Do you ever recall walking into a room and immediately feeling the heavy, lingering negativity after a couple has had a fight?
How can couples learn to manage those powerful emotions that can be generated between them?
To create a conscious relationship it s important to be aware of the feelings that are created between partners, especially for intimate couples, because their combined emotions are greater than the sum of their individual parts. When couples become aware and learn to be mindful of the energy that is created between them, rather than focus on their individual differences, they are creating conscious relationships.
I`ve observed the tendency of partners to first go through the romantic phase of their relationship, where their combined conscious remains buoyant, lively and fulfilling. At this point they don t perceive differences in each other. The feelings between these couples shines a bright light across the world and life is viewed from a beautiful kaleidoscope. During this romantic phase, couples project on their partner and the world a canvas filled with images of beauty, goodness and love. And this focus on the combined rainbow of beautiful colors catapults them into a higher consciousness.
Robert Johnson observed that falling in love is meant to be an initiation into a world much greater than the individual – it is an introduction to the ideals of love, truth and beauty that transcend ordinary life.
When couples begin to become aware of the differences and faults in one another, they fail to realize that their partner is a symbol and catalyst for the poetry of life. During the romantic phase they view each other in an idealized manner. But, months or years later, when they are entrenched in power struggles, their partner becomes a cardboard-cut-out on which they project threatening characters from their own past. Such perceptions launch soulless, automatic, rigid, right vs. wrong games that separate partners not only from one another, but from the positive transcendent of their combined consciousness.
Instead of couples wishing for a judge and jury to litigate their individual differences, they can develop tools to manage the potentially creative or destructive powers which often unconsciously exist between them.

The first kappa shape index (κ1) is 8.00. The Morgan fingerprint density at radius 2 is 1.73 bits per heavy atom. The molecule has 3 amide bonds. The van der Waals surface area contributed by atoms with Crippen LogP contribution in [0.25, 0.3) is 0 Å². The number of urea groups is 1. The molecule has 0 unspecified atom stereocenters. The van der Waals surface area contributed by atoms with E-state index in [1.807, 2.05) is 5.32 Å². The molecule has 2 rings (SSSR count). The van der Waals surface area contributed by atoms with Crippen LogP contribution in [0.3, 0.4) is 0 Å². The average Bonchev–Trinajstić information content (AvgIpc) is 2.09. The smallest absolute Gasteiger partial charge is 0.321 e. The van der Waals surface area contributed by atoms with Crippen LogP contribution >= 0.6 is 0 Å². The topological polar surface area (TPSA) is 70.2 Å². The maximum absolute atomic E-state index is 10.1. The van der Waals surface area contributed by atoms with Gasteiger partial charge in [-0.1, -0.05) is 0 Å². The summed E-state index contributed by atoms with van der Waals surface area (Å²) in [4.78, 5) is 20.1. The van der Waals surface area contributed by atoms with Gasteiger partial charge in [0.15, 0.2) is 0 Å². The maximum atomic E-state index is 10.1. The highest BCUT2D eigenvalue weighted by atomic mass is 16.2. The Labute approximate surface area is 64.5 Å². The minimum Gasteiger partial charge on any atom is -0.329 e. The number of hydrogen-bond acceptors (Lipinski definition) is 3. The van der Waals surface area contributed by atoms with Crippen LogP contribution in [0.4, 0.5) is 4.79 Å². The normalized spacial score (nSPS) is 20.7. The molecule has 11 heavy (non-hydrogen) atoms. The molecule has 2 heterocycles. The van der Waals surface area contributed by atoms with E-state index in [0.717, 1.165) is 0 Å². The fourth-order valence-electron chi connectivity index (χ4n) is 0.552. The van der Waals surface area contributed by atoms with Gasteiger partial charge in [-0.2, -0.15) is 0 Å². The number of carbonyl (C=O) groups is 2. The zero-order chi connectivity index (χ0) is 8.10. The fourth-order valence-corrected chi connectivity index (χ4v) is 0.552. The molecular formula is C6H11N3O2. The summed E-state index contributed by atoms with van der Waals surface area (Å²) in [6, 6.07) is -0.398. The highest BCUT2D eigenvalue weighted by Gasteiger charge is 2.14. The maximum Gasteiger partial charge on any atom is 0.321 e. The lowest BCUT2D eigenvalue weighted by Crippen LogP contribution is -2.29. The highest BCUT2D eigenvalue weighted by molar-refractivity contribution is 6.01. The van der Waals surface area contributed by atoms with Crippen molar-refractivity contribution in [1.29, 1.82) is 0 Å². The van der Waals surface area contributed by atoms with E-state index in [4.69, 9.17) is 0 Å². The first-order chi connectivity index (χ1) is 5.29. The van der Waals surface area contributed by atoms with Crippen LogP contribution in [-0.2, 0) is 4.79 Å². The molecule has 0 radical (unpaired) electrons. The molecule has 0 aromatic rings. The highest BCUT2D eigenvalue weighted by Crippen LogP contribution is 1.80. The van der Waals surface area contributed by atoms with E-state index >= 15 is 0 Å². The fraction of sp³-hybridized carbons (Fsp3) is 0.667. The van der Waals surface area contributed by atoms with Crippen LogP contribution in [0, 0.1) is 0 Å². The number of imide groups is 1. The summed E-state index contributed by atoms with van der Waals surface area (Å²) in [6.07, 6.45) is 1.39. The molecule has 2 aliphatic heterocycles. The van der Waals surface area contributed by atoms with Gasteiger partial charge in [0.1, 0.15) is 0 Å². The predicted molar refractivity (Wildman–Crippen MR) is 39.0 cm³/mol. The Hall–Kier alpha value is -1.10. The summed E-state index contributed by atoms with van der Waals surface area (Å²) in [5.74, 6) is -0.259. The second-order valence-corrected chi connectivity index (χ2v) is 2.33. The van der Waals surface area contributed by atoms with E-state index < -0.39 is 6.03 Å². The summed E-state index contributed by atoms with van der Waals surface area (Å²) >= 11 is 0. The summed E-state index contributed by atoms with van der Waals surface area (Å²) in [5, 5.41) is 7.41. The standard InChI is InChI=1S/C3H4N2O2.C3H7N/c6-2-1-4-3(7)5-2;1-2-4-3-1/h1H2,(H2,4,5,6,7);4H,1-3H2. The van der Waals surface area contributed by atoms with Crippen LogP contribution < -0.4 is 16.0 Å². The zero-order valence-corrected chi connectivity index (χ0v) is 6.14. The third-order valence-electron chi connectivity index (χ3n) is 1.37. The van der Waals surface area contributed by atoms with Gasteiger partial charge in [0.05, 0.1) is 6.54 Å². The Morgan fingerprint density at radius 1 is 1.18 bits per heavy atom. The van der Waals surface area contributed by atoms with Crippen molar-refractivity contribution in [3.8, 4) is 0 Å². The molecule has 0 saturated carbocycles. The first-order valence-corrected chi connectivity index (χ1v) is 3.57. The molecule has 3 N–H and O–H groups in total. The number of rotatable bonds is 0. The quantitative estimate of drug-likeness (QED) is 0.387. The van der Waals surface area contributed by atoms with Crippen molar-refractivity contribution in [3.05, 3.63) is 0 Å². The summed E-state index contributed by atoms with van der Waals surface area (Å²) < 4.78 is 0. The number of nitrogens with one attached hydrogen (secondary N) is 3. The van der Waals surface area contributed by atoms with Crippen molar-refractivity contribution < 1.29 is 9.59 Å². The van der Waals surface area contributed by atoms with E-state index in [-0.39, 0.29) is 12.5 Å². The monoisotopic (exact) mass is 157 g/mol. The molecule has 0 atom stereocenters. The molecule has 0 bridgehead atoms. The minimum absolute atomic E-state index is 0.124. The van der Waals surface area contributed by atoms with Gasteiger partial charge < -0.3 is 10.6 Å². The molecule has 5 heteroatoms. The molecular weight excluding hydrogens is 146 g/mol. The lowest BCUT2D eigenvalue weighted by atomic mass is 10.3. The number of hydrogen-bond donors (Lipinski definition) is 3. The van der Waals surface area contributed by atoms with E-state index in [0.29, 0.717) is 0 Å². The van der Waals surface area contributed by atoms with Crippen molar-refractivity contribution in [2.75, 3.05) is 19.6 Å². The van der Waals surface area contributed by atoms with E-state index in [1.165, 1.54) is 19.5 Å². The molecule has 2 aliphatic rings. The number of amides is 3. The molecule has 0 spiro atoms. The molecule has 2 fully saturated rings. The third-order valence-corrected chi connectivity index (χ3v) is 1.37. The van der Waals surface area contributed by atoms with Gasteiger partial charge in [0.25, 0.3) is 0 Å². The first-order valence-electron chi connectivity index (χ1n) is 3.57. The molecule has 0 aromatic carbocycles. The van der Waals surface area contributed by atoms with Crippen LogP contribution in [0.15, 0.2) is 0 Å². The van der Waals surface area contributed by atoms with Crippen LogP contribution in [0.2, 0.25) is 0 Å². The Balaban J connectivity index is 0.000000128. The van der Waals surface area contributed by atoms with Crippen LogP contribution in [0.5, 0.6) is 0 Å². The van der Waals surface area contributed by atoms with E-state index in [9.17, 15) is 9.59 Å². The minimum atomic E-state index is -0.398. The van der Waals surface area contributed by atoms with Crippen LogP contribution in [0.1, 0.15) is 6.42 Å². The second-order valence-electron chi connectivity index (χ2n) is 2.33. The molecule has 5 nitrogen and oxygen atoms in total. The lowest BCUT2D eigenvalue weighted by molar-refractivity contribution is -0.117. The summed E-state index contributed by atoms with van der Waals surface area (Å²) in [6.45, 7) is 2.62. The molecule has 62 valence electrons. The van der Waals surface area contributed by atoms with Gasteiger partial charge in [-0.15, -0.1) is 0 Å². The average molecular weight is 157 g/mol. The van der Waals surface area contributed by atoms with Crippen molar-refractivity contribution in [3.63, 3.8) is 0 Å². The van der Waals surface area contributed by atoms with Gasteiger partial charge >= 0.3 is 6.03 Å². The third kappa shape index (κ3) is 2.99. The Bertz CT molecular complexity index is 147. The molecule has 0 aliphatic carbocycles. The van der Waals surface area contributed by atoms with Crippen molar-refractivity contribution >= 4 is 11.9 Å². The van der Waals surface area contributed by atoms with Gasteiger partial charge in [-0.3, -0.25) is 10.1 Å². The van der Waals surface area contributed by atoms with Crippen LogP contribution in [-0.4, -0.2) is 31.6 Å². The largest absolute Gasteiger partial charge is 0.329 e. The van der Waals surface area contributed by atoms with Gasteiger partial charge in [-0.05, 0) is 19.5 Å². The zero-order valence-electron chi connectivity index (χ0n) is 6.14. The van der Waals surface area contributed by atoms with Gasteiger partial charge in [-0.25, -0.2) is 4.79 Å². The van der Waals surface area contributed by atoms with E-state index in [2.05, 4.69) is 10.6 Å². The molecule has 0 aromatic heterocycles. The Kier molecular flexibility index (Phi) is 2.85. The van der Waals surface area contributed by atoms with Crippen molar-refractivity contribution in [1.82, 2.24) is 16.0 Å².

1. Focus on the process between you, rather than your differences.
2. Work on accepting the imperfections of both yourself and your partner, while looking for the deeper meaning in repetitive arguments.
3. Get curious about your learned patterns that you project onto your partner.
4. Learn to use the combined relationship emotions for creative life-enhancement, instead of destructive maneuvers.
5. Work to make each other s lives larger, instead of smaller.
6. Co-create a picture of what your ideal relationship looks like and visualize that image daily.
7. Make a commit, to yourself and to each other, to not participate in destructive interactions that can damage and may ultimately destroy shared consciousness.
In “Embracing The Beloved”, Stephen and Ondrea Levine write, how in a spiritual here and now process, they view one another as, “beingness” constantly unfolding. They also refer to combined consciousness as a, “beloved energy.”
It can be a difficult process to transform our power struggles into creative energy. As Thomas Merton wrote, “… true love and prayers are learned in the moment when prayer has become impossible and the heart has turned to stone.”
Marion Woodman describes the first time she saw her husband free of her own projections after three years of marriage, when she heard him rattling around the kitchen, attempting to poach an egg. At first, she began to think in terms of “shoulds”, becoming judgmental of his inadequacy in the kitchen. Then, she let go of all judgment and became able to see him for himself for the very first time, as he stood on spindly legs in his bermuda shorts, holding an imperfect poached egg. She felt such profound love.
Learn to watch with “soft eyes.” Watch without any judgment, with compassion and loving kindness.
Copyright 2005 Linda Miles Ph.D